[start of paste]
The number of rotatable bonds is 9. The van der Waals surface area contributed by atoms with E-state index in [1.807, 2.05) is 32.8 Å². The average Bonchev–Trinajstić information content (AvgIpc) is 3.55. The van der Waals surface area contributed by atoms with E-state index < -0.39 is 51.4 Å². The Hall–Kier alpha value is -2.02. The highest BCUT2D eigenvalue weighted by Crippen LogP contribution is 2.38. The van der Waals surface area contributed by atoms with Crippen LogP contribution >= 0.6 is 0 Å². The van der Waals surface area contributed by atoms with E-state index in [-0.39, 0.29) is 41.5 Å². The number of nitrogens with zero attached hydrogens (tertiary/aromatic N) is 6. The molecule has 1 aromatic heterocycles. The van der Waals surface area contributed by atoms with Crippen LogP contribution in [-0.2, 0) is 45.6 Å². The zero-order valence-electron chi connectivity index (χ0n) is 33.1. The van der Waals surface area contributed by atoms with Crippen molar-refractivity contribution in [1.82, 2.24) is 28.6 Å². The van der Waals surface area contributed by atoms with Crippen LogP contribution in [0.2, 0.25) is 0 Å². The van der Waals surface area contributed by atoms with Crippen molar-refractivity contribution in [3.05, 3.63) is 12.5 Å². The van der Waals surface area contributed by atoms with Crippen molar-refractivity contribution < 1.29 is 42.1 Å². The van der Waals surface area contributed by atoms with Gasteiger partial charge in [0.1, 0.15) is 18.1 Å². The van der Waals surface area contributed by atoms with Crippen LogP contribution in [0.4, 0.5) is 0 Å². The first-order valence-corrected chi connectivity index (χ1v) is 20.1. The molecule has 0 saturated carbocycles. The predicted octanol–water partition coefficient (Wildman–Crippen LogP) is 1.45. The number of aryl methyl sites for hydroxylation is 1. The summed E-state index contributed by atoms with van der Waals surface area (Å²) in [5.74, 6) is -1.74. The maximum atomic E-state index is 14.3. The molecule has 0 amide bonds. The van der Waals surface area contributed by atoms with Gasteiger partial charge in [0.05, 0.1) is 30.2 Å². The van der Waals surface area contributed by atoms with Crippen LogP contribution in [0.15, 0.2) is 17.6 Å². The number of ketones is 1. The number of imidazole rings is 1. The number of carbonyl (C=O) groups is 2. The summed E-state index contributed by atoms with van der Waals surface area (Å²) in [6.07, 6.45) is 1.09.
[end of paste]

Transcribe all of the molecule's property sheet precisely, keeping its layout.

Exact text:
The number of rotatable bonds is 9. The van der Waals surface area contributed by atoms with E-state index in [1.807, 2.05) is 32.8 Å². The average Bonchev–Trinajstić information content (AvgIpc) is 3.55. The van der Waals surface area contributed by atoms with E-state index < -0.39 is 51.4 Å². The Hall–Kier alpha value is -2.02. The highest BCUT2D eigenvalue weighted by Crippen LogP contribution is 2.38. The van der Waals surface area contributed by atoms with Crippen LogP contribution >= 0.6 is 0 Å². The van der Waals surface area contributed by atoms with E-state index in [-0.39, 0.29) is 41.5 Å². The number of nitrogens with zero attached hydrogens (tertiary/aromatic N) is 6. The molecule has 1 aromatic heterocycles. The van der Waals surface area contributed by atoms with Crippen LogP contribution in [-0.2, 0) is 45.6 Å². The zero-order valence-electron chi connectivity index (χ0n) is 33.1. The van der Waals surface area contributed by atoms with Crippen molar-refractivity contribution in [1.82, 2.24) is 28.6 Å². The van der Waals surface area contributed by atoms with Crippen LogP contribution in [0.2, 0.25) is 0 Å². The van der Waals surface area contributed by atoms with Crippen molar-refractivity contribution in [3.05, 3.63) is 12.5 Å². The van der Waals surface area contributed by atoms with Crippen molar-refractivity contribution < 1.29 is 42.1 Å². The van der Waals surface area contributed by atoms with Gasteiger partial charge in [0.1, 0.15) is 18.1 Å². The van der Waals surface area contributed by atoms with Crippen LogP contribution in [0.4, 0.5) is 0 Å². The first-order valence-corrected chi connectivity index (χ1v) is 20.1. The molecule has 0 saturated carbocycles. The predicted octanol–water partition coefficient (Wildman–Crippen LogP) is 1.45. The number of aryl methyl sites for hydroxylation is 1. The summed E-state index contributed by atoms with van der Waals surface area (Å²) in [5.74, 6) is -1.74. The maximum atomic E-state index is 14.3. The molecule has 0 amide bonds. The van der Waals surface area contributed by atoms with Gasteiger partial charge in [0.05, 0.1) is 30.2 Å². The van der Waals surface area contributed by atoms with Crippen LogP contribution in [0.15, 0.2) is 17.6 Å². The number of ketones is 1. The number of imidazole rings is 1. The number of carbonyl (C=O) groups is 2. The summed E-state index contributed by atoms with van der Waals surface area (Å²) in [6.07, 6.45) is 1.09.